Foreign currency bonds no panacea for India deficit
India, running out of options to avoid a full-blown currency crisis, may resort to selling a foreign-currency sovereign bond to raise much-needed foreign capital and finance a yawning current account gap.
But analysts and economists warned such a debt issue is a risk-fraught proposition, and may reinforce widely-held perceptions amongst investors that the government is relying on quick fixes rather than deeper structural reform to correct the current account deficit.
(Read more: Distant bright spot for India's battered rupee?)
"Sovereign bond issuance could help raise capital inflows but it is not sufficient to tackle the balance of payment challenges that India face at the moment," said Leif Eskesen, Chief Economist for India at HSBC.
Stuart Oakley, Managing Director, Asian Currency Trading, Nomura agreed. "It would help as a short term measure," Oakley told CNBC's 'Squawk Box' on Wednesday but ultimately policymakers needed to embark on major structural reform.
India is reportedly considering a plan to issue a new type of rupee-denominated bond to overseas investors to generate money needed to fund projects and check the rupee's slide against the U.S. dollar, according to the Wall Street Journal on Wednesday, citing an unnamed senior government official.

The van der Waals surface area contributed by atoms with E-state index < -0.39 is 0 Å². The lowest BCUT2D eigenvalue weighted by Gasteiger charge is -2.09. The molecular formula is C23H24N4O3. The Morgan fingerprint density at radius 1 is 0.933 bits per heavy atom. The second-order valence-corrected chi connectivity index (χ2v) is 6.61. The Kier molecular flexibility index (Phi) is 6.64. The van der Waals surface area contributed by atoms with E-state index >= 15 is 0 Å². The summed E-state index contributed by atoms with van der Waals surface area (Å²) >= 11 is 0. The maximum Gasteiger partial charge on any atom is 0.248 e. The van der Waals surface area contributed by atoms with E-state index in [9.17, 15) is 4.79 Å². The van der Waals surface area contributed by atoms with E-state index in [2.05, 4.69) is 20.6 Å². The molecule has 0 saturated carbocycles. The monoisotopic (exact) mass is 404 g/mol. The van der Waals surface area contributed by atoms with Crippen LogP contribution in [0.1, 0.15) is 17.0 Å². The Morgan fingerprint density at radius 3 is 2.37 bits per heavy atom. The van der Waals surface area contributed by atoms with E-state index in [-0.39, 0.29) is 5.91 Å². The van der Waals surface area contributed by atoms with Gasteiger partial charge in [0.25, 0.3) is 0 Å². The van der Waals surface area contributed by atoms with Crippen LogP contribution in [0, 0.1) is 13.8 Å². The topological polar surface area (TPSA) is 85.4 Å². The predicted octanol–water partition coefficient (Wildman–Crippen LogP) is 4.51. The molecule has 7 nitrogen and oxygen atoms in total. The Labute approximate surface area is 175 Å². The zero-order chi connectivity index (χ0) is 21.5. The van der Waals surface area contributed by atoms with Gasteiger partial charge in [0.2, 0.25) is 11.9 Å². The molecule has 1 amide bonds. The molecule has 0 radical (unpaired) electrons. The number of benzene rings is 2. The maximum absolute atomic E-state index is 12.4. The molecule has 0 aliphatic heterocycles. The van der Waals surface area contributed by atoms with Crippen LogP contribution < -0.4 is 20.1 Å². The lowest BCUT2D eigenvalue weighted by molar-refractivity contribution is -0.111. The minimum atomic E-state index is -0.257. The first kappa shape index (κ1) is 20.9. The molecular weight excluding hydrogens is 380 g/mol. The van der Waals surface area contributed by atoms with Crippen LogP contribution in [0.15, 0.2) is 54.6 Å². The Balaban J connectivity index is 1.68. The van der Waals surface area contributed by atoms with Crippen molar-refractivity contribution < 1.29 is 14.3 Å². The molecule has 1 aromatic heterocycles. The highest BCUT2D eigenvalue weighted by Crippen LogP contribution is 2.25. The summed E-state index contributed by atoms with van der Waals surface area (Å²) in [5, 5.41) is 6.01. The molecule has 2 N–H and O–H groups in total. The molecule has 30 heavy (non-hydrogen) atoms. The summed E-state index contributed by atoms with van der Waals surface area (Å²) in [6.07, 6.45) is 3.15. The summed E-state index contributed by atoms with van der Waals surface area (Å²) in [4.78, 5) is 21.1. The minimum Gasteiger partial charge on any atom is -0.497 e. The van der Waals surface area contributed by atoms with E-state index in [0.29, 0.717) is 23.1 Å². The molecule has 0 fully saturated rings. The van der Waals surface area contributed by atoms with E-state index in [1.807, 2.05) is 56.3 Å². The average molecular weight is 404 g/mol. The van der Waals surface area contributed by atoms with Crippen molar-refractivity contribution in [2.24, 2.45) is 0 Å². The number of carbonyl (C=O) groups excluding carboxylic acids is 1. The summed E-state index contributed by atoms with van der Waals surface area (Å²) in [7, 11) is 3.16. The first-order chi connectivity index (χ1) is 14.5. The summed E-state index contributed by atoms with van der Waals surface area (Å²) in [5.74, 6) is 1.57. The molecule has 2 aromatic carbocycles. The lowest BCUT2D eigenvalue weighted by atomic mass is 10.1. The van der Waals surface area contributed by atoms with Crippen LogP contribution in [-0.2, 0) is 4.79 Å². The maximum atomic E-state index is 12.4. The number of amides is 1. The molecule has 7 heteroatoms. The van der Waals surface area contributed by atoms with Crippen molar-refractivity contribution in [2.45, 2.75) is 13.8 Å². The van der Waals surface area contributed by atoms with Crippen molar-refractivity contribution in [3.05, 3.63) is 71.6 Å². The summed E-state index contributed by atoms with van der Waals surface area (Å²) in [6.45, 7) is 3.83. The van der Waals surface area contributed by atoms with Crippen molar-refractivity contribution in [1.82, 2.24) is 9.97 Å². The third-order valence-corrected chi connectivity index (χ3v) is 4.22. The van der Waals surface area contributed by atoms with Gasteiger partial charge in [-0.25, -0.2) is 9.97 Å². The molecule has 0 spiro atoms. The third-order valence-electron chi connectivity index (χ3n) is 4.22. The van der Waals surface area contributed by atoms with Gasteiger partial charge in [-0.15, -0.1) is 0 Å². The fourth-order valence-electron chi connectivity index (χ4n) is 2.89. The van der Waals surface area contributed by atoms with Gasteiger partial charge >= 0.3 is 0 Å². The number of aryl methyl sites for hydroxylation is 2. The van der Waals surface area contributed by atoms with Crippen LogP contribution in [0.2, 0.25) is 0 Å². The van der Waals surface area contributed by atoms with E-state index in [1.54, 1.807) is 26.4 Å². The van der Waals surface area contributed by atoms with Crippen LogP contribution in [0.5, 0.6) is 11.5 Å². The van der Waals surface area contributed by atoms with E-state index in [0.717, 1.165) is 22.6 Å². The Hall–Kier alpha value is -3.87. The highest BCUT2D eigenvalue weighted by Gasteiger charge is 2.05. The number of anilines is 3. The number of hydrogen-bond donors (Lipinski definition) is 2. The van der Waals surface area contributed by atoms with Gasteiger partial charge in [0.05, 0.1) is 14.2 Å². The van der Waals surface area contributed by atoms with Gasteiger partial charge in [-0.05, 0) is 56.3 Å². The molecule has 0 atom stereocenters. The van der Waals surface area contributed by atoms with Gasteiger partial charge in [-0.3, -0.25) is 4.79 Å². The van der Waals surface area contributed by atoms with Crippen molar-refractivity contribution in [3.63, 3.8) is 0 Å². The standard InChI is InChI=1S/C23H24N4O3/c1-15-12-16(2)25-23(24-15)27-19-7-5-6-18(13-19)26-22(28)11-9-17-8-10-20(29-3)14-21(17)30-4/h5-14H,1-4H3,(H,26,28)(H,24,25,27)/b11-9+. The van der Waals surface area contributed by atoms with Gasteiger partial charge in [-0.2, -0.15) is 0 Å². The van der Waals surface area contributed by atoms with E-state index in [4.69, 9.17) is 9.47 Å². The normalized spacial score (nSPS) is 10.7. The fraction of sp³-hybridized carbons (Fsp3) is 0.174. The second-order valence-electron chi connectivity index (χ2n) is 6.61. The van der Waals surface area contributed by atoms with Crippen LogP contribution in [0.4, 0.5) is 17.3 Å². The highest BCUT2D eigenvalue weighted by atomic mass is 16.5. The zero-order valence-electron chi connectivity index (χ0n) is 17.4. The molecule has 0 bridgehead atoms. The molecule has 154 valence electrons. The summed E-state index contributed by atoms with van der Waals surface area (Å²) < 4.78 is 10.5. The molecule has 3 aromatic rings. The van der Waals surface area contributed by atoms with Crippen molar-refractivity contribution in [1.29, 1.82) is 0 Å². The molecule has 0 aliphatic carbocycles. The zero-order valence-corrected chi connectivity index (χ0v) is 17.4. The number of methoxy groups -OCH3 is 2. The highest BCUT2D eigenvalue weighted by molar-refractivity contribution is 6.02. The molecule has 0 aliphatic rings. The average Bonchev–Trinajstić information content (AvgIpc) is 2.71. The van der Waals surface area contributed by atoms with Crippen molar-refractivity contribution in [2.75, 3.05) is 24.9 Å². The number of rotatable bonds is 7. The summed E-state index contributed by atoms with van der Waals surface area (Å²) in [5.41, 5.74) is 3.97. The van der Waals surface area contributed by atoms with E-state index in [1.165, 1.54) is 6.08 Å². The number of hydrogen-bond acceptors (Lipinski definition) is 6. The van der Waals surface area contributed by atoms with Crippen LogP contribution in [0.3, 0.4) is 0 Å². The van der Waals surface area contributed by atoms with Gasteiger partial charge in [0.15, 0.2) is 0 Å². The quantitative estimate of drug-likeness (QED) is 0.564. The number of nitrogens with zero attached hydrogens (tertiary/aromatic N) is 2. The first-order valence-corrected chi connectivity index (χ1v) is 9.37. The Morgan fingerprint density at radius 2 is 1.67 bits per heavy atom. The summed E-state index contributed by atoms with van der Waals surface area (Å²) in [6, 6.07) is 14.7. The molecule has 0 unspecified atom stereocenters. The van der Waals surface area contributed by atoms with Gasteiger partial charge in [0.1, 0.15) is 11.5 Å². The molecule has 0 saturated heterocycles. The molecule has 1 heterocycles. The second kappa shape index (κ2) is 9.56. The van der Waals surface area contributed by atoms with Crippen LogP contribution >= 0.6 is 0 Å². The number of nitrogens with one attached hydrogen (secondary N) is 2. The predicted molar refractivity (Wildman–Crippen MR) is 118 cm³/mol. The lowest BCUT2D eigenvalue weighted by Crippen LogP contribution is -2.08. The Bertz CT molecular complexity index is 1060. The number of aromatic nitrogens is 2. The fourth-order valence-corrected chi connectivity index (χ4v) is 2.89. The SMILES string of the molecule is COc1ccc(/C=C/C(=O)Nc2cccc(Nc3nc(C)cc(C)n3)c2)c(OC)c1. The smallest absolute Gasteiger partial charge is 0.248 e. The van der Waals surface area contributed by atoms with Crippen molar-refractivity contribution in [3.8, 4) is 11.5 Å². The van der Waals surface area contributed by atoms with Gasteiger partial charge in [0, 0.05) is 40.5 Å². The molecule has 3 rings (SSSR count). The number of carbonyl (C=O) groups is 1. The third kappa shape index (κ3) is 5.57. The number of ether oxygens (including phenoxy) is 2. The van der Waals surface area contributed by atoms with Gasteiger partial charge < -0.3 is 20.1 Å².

A rupee-denominated bond would leave investors open to the risk of erosion in their investments if the rupee were to fall further, the Journal said.
Though it would represent a "major initiative," Eurasia Group's Anjalika Bardalai said the financial cost to the government of pursuing a foreign currency denominated debt sale has "risen markedly, with negative implications for fiscal policy."
Moreover, investors could perceive an overseas bond issue as a sign of financial distress, "and the potential benefit of new capital inflows could therefore be offset by an acceleration of the current self-perpetuating downward spiral," Bardalai explained.
Mark Mobius, executive chairman of Templeton Emerging Markets Group said investors will inevitably demand a high yield to hold risky Indian debt and the government.
Such borrowing costs will reflect the "fundamentals of their ability to repay," Mobius said, adding India "will have to offer a higher rate…and that's not advantageous for the country."